New Yankees reliever Ian Hamilton is an intimidating man with a mystery pitch
By Adam Weinrib
Equal parts Skeletor and a James Bond villain, New York Yankees reliever Ian Hamilton made his team debut with a visual bang on Monday night, showing off the new pitch that's made him famous in the clubhouse.
He calls is ... the "slambio". Should he call it the "slambio"? Who's to say? What, exactly, does it mean? Is it just a combination of syllables that have never been uttered together before, leading Hamilton to want to claim them as his own? It's certainly possible.
Regardless, Hamilton and his slambio were the corresponding move for newly-minted ace Jhony Brito, who'll be back the next time the Yankees require a fifth starter.
In the meantime, Hamilton will be here soaking up the middle innings with his slider/changeup combination, a breaking ball thrown with a circle change grip that comes with a lower-than-average spin rate. You try to hit it. Nick Castellanos could not.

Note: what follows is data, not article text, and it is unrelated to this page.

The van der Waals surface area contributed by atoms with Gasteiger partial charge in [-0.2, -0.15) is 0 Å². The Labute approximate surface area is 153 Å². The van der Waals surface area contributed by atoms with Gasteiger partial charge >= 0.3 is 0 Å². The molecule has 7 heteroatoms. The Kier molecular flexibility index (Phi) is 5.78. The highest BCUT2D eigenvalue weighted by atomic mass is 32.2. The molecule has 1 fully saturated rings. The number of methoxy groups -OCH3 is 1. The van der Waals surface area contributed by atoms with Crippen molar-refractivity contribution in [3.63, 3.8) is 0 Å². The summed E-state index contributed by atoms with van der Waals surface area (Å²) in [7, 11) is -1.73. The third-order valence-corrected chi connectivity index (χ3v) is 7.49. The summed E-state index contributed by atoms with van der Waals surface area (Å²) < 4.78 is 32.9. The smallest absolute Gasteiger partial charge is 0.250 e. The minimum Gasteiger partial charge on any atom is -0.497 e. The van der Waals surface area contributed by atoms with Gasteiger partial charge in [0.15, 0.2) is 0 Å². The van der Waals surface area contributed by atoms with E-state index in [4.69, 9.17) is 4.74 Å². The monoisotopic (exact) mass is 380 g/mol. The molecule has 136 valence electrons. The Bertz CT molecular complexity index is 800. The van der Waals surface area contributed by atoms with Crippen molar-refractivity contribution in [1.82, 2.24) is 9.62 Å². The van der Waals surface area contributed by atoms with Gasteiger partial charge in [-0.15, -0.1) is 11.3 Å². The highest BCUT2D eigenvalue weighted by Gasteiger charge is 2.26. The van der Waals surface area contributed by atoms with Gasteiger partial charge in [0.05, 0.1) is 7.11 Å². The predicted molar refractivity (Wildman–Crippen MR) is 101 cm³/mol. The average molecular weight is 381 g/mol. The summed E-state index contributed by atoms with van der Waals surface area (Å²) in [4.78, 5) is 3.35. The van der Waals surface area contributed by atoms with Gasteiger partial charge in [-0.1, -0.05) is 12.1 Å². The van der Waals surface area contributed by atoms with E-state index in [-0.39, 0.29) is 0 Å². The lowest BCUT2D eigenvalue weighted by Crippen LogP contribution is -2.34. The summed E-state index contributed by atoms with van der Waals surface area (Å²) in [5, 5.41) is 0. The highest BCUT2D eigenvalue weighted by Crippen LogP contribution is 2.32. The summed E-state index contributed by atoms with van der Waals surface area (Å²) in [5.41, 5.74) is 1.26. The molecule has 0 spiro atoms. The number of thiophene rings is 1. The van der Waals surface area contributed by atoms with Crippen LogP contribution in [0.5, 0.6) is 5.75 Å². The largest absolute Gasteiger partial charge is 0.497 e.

And here comes Kyle Schwarber with two men on base and a full count. Surely, one of the game's great sluggers would have a better cha--nope.
Ooh, so close.
Yankees reliever Ian Hamilton, Slambio put away Phillies
The slambio, so named because it's a combination of a slider and "cambio," the Spanish term for "change," appears here to stay -- again, at least until Brito returns to make his next start.
Take one look at Hamilton, though, and it seems clear you'll have to ask for his permission to demote him. And you won't like that experience very much.
Like Cousin Greg cornering Kerry Castellabate to tell her the imaginary focus group didn't like what they saw, Aaron Boone would probably have to take a couple of shots of liquid courage before staring Hamilton in the eye.
Watch this. You try telling this dude he has to go back to the beet farms of Scranton.
A man of few words. A man of many slambios.
In the meantime, before a decision has to be made, Hamilton and recent signee Colten Brewer will battle it out for supremacy as the "last men" in the bullpen. So far, so good for both pitchers, who've carried excellent springs into the regular season.
But, if they ever find themselves in a real cage match instead of a metaphorical one, my money's on Hamilton's steely glare.